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Faith and Philosophy

Volume 14, Issue 2, April 1997

Evan Fales
Pages 170-194
DOI: 10.5840/faithphil199714215

Divine Intervention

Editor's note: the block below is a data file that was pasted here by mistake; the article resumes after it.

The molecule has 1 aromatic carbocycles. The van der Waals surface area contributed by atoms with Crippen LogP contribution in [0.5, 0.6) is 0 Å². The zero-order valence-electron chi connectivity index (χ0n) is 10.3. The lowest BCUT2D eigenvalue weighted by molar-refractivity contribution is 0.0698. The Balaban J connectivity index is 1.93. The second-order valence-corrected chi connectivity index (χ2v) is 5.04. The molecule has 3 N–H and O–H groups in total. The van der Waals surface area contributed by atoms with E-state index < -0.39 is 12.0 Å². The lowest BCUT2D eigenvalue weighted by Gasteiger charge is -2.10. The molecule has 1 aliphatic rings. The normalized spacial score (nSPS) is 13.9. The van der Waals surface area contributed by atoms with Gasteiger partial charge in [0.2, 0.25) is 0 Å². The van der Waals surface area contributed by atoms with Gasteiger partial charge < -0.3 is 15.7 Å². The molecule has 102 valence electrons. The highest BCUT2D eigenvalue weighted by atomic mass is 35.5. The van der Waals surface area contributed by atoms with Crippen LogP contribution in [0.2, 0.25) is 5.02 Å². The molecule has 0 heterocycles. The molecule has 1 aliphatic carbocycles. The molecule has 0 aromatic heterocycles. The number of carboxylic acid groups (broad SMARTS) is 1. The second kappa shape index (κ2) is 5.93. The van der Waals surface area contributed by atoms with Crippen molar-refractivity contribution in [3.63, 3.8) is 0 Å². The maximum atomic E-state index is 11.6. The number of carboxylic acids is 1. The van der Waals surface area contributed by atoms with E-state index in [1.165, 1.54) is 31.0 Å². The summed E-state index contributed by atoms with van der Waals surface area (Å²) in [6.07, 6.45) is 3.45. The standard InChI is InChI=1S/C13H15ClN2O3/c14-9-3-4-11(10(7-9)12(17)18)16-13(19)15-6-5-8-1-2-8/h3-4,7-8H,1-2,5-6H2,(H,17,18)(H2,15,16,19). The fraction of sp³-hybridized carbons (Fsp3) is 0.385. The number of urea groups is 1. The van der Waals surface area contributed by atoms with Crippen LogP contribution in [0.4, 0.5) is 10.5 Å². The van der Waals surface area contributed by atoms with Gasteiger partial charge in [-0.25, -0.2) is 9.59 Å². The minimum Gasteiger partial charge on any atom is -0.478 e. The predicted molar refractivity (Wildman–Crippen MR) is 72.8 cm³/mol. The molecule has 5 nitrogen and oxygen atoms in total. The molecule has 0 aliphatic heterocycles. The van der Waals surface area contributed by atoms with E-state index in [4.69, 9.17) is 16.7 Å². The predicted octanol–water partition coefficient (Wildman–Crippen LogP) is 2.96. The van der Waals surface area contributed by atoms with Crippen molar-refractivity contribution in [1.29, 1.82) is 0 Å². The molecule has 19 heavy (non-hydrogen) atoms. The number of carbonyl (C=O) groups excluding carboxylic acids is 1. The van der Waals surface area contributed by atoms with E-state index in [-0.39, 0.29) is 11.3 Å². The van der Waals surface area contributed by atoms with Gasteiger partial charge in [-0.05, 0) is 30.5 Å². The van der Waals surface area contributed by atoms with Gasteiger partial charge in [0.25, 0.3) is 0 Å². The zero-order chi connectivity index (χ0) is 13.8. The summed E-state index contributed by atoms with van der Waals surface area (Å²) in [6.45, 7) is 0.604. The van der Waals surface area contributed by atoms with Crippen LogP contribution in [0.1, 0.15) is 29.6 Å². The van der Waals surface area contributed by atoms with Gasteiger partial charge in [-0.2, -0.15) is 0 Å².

Some philosophers deny that science can investigate the supernatural - specifically, the nature and actions of God. If a divine being is atemporal, then, indeed, this seems plausible - but only, I shall argue, because such a being could not causally interact with anything. Here I discuss in detail two major attempts, those of Stump and Kretzmann, and of Leftow, to make sense of theophysical causation on the supposition that God is eternal. These views are carefully worked out, and their failures are instructive for any attempt to reconcile eternality with causal efficacy. I conclude by arguing that if knowledge of God is possible, in virtue of His effects upon the world, then it is science that must play the preeminent role in producing that knowledge.

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